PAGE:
• Avoid too much table salt consumption, as it may lead to water retention. Adding mineral-rich salts like Celtic sea salt can help you hydrate well and help your body release water.
  • Adding in plant-based foods that contain indigestible carbohydrates (insoluble fiber), phytochemicals, polyphenols, antioxidants, and anti-inflammatory compounds confer health benefits like helping diverse gut bacteria thrive and supporting inherent detox processes. 

For instance, gut-cleansing foods like garlic and ginger have a bactericidal effect on the gut, inhibiting bad bacteria while encouraging the growth of good bacteria. Try out my fire cider recipe containing garlic and ginger, it packs in a punch of antioxidant and anti-inflammatory compounds!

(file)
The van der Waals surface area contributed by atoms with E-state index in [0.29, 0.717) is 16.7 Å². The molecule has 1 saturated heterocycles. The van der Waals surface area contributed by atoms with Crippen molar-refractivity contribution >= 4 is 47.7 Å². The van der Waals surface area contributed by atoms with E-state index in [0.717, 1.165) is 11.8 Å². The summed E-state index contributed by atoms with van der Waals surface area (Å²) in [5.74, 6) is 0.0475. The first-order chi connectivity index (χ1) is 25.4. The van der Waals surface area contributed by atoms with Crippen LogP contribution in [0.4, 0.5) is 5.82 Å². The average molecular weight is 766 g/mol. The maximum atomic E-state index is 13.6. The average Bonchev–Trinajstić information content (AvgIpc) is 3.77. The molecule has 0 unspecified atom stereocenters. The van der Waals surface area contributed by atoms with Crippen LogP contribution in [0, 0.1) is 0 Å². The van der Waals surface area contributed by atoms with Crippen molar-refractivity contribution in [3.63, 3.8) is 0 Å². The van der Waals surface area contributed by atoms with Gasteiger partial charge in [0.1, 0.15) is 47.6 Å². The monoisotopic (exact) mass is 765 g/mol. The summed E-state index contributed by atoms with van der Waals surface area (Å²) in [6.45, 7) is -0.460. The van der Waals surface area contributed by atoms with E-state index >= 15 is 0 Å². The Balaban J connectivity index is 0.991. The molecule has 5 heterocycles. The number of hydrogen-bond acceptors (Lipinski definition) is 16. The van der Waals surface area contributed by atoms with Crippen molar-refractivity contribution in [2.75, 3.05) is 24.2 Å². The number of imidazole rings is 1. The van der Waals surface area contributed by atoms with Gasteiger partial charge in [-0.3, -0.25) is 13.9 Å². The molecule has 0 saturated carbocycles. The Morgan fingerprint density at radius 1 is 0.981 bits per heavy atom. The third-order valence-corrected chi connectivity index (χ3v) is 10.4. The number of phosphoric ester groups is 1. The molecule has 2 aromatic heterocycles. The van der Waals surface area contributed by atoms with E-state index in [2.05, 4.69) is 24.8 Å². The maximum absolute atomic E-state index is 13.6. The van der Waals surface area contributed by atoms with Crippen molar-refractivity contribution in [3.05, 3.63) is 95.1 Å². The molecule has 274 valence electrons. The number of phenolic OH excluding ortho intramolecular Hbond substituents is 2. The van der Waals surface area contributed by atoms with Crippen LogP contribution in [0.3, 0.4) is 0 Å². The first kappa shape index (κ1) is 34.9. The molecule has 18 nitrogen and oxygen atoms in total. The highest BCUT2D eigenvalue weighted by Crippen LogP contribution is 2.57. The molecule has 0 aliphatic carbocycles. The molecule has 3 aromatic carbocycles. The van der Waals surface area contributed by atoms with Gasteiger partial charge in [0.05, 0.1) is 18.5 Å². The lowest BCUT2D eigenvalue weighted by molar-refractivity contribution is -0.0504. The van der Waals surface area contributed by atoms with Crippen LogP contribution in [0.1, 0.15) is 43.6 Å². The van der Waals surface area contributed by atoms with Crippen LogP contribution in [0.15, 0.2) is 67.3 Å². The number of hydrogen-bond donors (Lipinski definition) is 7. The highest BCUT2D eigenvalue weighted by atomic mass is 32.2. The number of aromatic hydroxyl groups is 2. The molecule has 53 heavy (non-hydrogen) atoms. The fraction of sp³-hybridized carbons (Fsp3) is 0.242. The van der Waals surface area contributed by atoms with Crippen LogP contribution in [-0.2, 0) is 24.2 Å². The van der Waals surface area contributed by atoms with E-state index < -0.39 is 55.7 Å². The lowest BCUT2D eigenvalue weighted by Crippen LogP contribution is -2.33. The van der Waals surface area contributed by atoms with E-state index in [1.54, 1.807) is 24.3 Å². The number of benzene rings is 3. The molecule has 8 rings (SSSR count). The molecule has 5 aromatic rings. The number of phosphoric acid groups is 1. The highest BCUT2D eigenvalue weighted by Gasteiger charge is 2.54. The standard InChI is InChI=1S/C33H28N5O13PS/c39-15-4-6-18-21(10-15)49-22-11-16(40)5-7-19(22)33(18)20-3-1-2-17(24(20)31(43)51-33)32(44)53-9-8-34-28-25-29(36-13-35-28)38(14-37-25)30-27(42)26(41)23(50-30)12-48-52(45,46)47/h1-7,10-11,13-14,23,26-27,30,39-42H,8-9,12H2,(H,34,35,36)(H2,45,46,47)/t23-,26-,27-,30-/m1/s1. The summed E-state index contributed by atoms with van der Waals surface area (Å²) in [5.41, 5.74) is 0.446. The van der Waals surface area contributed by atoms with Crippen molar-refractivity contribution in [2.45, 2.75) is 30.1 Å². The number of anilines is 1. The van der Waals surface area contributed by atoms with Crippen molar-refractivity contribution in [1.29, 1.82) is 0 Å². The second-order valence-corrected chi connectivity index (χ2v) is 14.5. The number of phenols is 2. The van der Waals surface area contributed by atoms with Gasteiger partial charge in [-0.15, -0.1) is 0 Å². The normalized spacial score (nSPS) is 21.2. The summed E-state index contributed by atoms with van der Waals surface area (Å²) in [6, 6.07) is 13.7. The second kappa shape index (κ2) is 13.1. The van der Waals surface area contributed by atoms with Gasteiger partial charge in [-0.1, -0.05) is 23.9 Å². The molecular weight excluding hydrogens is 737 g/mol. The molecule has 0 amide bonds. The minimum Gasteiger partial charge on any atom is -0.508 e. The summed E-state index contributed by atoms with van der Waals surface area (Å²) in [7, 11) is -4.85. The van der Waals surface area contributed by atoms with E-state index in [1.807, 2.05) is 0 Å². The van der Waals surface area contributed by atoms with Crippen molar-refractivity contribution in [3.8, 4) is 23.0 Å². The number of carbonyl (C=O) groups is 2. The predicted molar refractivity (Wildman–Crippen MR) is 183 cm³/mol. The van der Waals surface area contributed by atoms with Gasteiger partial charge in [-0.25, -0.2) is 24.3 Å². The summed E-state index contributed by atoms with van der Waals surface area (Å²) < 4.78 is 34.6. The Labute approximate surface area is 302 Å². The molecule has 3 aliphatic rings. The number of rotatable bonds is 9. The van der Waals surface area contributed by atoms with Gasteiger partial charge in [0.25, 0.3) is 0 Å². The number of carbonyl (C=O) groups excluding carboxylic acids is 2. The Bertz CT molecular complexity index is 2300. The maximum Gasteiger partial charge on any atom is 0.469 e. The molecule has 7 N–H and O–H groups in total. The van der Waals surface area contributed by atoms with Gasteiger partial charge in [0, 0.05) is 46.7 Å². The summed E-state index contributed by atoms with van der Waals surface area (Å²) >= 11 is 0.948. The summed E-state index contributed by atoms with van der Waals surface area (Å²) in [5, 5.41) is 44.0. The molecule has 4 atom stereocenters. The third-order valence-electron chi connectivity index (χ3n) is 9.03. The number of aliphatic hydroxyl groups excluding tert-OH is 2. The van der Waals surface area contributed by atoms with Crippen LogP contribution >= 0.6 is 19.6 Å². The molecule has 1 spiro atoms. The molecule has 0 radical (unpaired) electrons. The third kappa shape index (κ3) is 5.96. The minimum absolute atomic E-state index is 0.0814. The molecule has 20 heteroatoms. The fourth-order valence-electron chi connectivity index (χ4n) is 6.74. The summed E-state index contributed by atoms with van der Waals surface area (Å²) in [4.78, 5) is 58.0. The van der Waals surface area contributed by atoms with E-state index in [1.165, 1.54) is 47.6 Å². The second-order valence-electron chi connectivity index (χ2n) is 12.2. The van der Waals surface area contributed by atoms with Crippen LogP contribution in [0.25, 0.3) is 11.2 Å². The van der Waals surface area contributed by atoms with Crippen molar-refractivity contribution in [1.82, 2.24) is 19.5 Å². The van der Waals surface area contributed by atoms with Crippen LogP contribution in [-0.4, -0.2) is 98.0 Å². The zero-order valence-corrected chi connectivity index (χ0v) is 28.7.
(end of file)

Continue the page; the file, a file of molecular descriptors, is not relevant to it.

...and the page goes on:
Watch out for herbicide and pesticide residues on most grains, veggies, and fruits, regular consumption of these residues can impact your gut microbiome which might influence the synthesis of essential bacterial metabolites. Eat as clean and organic as you can, and if you’re looking to take your food choices to the next level, check out the GAPS diet.

  • Eat sulfur-rich foods like garlic, brussels sprouts, etc. as they help eliminate heavy toxins from the gut by helping in the production of reduced glutathione, a powerful antioxidant. Intermittent fasting or a periodic longer-term fast can be another way that help facilitate the removal of heavy metals and other cellular debris from the body.
  • Adequate sleep and exercise support a healthy gut. 
  • Eating a healthy diet supports your gut health but consuming alcohol, drugs, seed oils, high corn fructose syrup (HFCS), and processed foods high in trans fats might get in the way of a healthy gut.

From an unhealthy gut to good gut health